Japan’s public pension fund, the world’s largest, said it has been selling domestic government bonds as the number of people eligible for retirement payments increases.
“Payouts are getting bigger than insurance revenue, so we need to sell Japanese government bonds to raise cash,” said Takahiro Mitani, president of the Government Pension Investment Fund, which oversees 113.6 trillion yen ($1.45 trillion). “To boost returns, we may have to consider investing in new assets beyond conventional ones,” he said in an interview in Tokyo.
Japan’s population is aging, and baby boomers born in the wake of World War II are beginning to reach 65 and eligible for pensions. That’s putting GPIF under pressure to sell JGBs so it can cover the increase in payouts. The fund needs to raise about 8.87 trillion yen this fiscal year, Mitani said in an interview in April. As part of its effort to diversify assets and generate higher returns, GPIF recently started investing in emerging market stocks.
GPIF is historically one of the biggest buyers of Japanese debt and held 71.9 trillion yen, or 63 percent of its assets, in domestic bonds as of March, according to the fund’s financial statement for the 2011 fiscal year. That compares with 13 percent in domestic stocks, 8.7 percent in foreign bonds and 11 percent in overseas equities.
The fund named six institutions including Nomura Asset Management Co. and Mizuho Asset Management Co. to manage its emerging market stocks portfolio, according to a statement on its website earlier this month. The investments will be focused on countries in the MSCI Emerging Markets Index, which tracks 21 nations including Brazil, Russia, India, China, South Korea, Taiwan and South Africa.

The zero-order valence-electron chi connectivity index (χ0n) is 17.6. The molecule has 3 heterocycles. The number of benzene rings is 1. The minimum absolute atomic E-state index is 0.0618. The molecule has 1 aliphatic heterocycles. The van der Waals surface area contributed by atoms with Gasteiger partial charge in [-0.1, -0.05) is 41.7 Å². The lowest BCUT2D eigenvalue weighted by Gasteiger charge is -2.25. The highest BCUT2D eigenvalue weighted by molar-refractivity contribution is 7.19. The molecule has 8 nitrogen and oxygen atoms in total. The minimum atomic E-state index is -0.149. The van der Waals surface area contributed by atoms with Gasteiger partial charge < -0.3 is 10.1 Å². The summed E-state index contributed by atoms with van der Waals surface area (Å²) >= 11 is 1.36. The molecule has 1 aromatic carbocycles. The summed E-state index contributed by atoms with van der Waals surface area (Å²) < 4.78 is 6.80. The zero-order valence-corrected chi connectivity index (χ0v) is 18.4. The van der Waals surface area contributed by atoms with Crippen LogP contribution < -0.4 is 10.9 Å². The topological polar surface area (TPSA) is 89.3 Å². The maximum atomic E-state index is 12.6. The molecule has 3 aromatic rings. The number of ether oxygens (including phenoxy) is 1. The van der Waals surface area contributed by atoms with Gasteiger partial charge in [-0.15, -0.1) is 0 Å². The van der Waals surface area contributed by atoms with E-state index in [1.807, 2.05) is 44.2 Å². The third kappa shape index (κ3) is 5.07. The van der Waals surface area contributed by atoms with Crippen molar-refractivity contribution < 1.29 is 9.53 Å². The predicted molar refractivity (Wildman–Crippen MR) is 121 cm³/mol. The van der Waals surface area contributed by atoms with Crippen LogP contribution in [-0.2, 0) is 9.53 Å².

“We started with a small amount very recently,” Mitani said yesterday, without elaborating.
Mitani also declined to say whether the fund’s performance since April is matching last year’s total return of 2.32 percent. “Our performance is not that good so far this year due to the yen’s strength and losses in domestic and overseas stocks,” he said.
The market environment may remain “favorable” for Japan’s debt over the next couple of years on prospects that the Bank of Japan will keep easing monetary policy to meet its 1 percent inflation goal, according to Mitani.
GPIF is the biggest pension fund in the world by assets under management, according to the Towers Watson Global 300 survey in September, followed by Norway’s government pension fund.
Yields on 10-year Japanese government notes closed at 0.72 percent Tuesday, matching the lowest level since June 2003, when they fell to a record 0.43 percent. Bonds with a maturity of up to three years all yield about 0.1 percent as the central bank buys these securities through its asset-purchase program.
The prolonged debt crisis in Europe has added to demand for yen-denominated assets, sending the currency to 77.94 per dollar this week, the strongest since June 1. Against the euro the yen reached 94.12, a level unseen since November 2000.
“There isn’t much value in short-term notes as the BOJ’s massive asset purchases have made their yields extremely low,” said Mitani. “I would say the current 0.7 percent level for 10-year yields is a bit too low, because we have to take into account that there are flight-to-quality bids in JGBs because of the European crisis.”
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